Coniferous forests are widely distributed in temperate and boreal biomes and the fact that they efficiently store large stocks of carbon makes them globally important. Decomposer and mycorrhizal fungi are key players in the carbon and nitrogen cycles in this environment. Despite the recognition of potential effects of N availability on C cycle-related processes, detailed information is not available. Mycorrhizal fungi, associated with tree roots, mediate the link between the living plants and nutrients as well as between the C and N cycles. They are obviously dependent on the activity of their host which dramatically cycles annually between high photosynthetic activity in summer and inactivity in winter. This project aims to follow the activity of soil and litter microbes with a focus on the tree root-associated ones, across seasons in temperate mountainous forests with high N availability and in boreal forests with low N content. The concerted analysis of metatranscriptomes of roots, rhizosphere soil, bulk soil and litter together with the analysis of metabolomes and metaproteomes proposed here is likely to uncover the plant effect on the functioning of fungal and bacterial communities as affected by the C and N exchange between plants and microbes. The metabolome analysis should indicate the drivers of seasonal changes in microbial function — both inside and outside the tree root — as well as the interplay between the tree and their symbiont fungi. The functional aspect is to be revealed by metatranscriptome and metaproteome analyses of the corresponding microbial communities and the host tree. The project will also focus on the autecology of important bacterial and fungal taxa inhabiting the studied ecosystems whose genomes are either available or to be obtained soon in the frames of the JGI 1000 Fungal Genomes project.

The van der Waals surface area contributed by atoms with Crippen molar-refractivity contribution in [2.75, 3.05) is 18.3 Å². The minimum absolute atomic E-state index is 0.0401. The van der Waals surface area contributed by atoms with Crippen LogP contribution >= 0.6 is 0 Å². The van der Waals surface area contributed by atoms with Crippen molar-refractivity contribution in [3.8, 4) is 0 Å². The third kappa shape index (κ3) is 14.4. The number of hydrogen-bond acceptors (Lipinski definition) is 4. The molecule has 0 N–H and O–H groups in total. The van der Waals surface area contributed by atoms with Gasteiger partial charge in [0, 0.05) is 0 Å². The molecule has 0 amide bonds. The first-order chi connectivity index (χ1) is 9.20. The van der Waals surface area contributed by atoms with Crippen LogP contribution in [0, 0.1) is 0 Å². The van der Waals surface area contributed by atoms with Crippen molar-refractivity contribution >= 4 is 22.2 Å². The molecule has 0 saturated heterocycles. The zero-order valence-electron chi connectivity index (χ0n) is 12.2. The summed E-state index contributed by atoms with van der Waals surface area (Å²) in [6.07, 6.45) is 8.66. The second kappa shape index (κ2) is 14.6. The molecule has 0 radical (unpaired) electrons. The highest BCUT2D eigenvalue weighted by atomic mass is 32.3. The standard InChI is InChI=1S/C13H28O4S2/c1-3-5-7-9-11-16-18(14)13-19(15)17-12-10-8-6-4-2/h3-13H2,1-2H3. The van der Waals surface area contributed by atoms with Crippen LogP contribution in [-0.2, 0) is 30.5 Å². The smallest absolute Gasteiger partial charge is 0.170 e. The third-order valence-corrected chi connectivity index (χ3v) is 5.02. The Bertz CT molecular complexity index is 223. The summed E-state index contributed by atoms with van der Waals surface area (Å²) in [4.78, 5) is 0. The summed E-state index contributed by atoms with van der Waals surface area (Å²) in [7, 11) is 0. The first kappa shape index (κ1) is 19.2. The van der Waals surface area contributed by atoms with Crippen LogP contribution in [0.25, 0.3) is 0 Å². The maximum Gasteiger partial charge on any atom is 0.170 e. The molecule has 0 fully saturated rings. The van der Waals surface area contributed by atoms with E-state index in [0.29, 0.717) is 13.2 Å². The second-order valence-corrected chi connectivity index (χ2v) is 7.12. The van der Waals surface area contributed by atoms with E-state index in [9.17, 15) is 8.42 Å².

Proposer: Petr Baldrian, Institute of Microbiology ASCR